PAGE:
Like a rare and obscure borja wine, the history of Yoshihiko Matsui’s film making is sporadic but filled with really unusual gems, with themes of suicide, the understanding of love blended with cannibalism and genuine strange behavior you’ll always know who you”re watching and often question why you’re still watching. For me this unreal expression is one of the blessings of cinema, seeing something genuinely new that is al altered, heightened sense of the world around you. At times you’ll almost be able to feel Matsui’s message through the combination of imagery, a feeling of an idea that doesn’t need language for expression, or you might be left scratching your head wondering what the hell is going on.
AKA Mortal Kombat, The Return of the Five Deadly Venoms
Director: Chang Cheh Starring: Philip Kwok, Chen Kuan Tai, Chiang Sheng, Kuo Chui, Lo Mang, Lu Feng, Wang Lung Wei .Hong Kong. 1h 40m
Just when I was positive that the Five Deadly Venoms was the best 70’s martial arts film, it turns out that the (lose) sequel actually outdoes the cult classic. In a similar vein the film runs through a deadly storyline featuring a diabolical jaded kung fu master and a group of unlikely heroes.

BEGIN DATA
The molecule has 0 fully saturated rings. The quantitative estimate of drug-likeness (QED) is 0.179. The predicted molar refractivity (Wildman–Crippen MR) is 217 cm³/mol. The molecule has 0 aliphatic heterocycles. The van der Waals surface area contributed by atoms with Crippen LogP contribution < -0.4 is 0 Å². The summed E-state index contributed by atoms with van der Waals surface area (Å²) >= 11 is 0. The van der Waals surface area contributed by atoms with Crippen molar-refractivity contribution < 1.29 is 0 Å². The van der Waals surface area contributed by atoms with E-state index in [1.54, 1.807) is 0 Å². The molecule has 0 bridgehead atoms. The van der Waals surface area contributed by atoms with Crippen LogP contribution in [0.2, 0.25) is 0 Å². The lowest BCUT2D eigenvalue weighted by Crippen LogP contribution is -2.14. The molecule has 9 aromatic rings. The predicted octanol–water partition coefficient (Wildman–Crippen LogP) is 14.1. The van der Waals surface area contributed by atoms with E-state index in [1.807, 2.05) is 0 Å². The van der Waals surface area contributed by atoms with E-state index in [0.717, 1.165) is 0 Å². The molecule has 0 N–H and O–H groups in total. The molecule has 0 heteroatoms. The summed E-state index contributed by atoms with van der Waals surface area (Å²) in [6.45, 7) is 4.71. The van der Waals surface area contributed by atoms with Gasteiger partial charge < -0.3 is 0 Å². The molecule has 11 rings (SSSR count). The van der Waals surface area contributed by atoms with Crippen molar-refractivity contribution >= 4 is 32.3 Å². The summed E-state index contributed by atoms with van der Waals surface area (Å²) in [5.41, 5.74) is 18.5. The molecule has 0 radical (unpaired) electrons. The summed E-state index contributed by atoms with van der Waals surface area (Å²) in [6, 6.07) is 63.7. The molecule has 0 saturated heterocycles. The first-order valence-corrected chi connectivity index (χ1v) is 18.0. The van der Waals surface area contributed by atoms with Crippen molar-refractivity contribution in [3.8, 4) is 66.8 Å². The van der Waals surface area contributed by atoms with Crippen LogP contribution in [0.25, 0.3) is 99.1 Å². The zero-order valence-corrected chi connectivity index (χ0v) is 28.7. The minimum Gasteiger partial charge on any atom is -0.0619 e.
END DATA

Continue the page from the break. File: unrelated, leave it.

When a brilliant wealthy fighter’s family is brutally attacked, his wife left slaine and his son now armless, the Tiger expert finds a way to restore his son’s arms with mechanical extensions but now with a blackened heart he bullies and terrifies his hometown. Finding pleasure in crippling those to cross his pat, Four of his latest victis form a bond and seek revenge, A hawer, who has been blinded, a blacksmith, made mude and deaf and a drifter whose legs are cut off all attempt to band together with a fighter who is known as tier “idiot friend”. While finding ingenious ways to overcome their disabilities they conjure a cunning plan to take on the evil gang and the four are tested time and time again and demonstrate strengths and abilities.
Director: Sam Firstenberg Starring:Mark Dacascos, David Bradley, Valerie TRapp, Rex Ryon, John Fujioka. USA. 1h 34m
This movie arrived during the height of the American cinematic takeover of the eastern martial arts. For many years Hong Kong cinema had released a number of powerful Kung Fu movies, winning over the hearts of millions if not billions of die-hard fans, with such prestigious names as the Shaw Brothers, Wu-Tang, and the Iconic labels such as Golden Harvest, a non-stop line of some of the best and most questionable martial arts movies have been released reaching cult classic limits.
Somehow during the late 80s early 90s the American market started the whole new basket of shenanigans, attempting to suggest that some of the the top of the range martial artists were in fact American born, initially this kicked off with a number of American ninja movies, and this delightful side step into the world of the Samurai features a number of faces that were normally seen as ninjas.